Microsoft’s next operating system, Windows 10, inches closer each week. There are a lot of changes coming after the less-than-stellar reception to the launch of Windows 8 and one of the rumored additions is a new web browser, codenamed Spartan.
Spartan is rumored to be an addition to the OS, not a replacement for Internet Explorer. If you’re planning to launch a new website soon, is this future-browser about to ruin all your plans?
Well, probably not. But here are a couple things to keep in mind to make sure your new project is future-proofed for Spartan.
First, make sure your new site is developed and designed with web standards in mind. The Internet Explorer name might still carry some negative connotations, but when it earned them, IE wasn’t the best at handling web standards. Microsoft’s made some great strides with IE since then and Spartan is rumored to be built to handle web standards better than ever.
Developing and designing your website with the standards in mind is a great idea under any circumstances, of course. When there’s new technology coming down the pipeline, however, it becomes more important than ever.
Second, make sure the company you’re working with on your new site will be available and around once Spartan launches. Even if your site is designed to be 100% compliant with web standards, there are always a couple tweaks to work out once new software is available. If you don’t have an ongoing relationship with your developers, whether that’s a continuing business relationship or just the ability to reach out via e-mail, it’s quite possible you’ll find yourself fielding complaints from early adopters of Spartan without an easy way to remedy those problems.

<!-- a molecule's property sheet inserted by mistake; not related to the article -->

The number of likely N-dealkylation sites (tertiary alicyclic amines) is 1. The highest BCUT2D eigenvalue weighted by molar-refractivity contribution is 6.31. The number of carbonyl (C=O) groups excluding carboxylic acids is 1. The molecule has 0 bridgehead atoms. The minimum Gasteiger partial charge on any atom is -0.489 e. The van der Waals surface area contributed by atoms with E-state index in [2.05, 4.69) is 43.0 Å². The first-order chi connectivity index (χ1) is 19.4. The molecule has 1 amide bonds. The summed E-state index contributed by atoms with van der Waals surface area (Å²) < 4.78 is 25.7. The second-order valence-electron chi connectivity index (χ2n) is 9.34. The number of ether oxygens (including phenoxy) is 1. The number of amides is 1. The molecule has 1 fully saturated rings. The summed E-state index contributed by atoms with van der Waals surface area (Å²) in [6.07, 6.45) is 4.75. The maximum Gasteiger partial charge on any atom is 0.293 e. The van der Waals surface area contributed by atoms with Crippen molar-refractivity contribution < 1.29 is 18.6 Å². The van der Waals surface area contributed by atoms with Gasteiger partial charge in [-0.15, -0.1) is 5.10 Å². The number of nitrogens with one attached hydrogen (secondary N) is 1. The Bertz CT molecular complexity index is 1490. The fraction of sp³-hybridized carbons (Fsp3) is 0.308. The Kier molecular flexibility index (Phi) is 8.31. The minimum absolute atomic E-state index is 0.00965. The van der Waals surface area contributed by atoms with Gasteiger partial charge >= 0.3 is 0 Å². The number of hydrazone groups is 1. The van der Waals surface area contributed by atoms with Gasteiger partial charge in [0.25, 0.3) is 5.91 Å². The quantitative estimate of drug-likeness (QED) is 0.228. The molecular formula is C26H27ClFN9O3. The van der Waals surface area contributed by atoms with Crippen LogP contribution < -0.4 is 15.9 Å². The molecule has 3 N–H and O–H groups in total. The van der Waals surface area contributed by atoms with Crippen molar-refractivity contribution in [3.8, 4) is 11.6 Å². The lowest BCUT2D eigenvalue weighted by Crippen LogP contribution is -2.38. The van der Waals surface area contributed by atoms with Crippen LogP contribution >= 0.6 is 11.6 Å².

Whether or not you’re working on a new website, Spartan has the potential to steal some of the user base of Internet Explorer, Safari and Chrome. That potential is enough to make it worth keeping an eye on.
To read more about Spartan, check out Mary Jo Foley’s article for ZDNet covering all the rumors.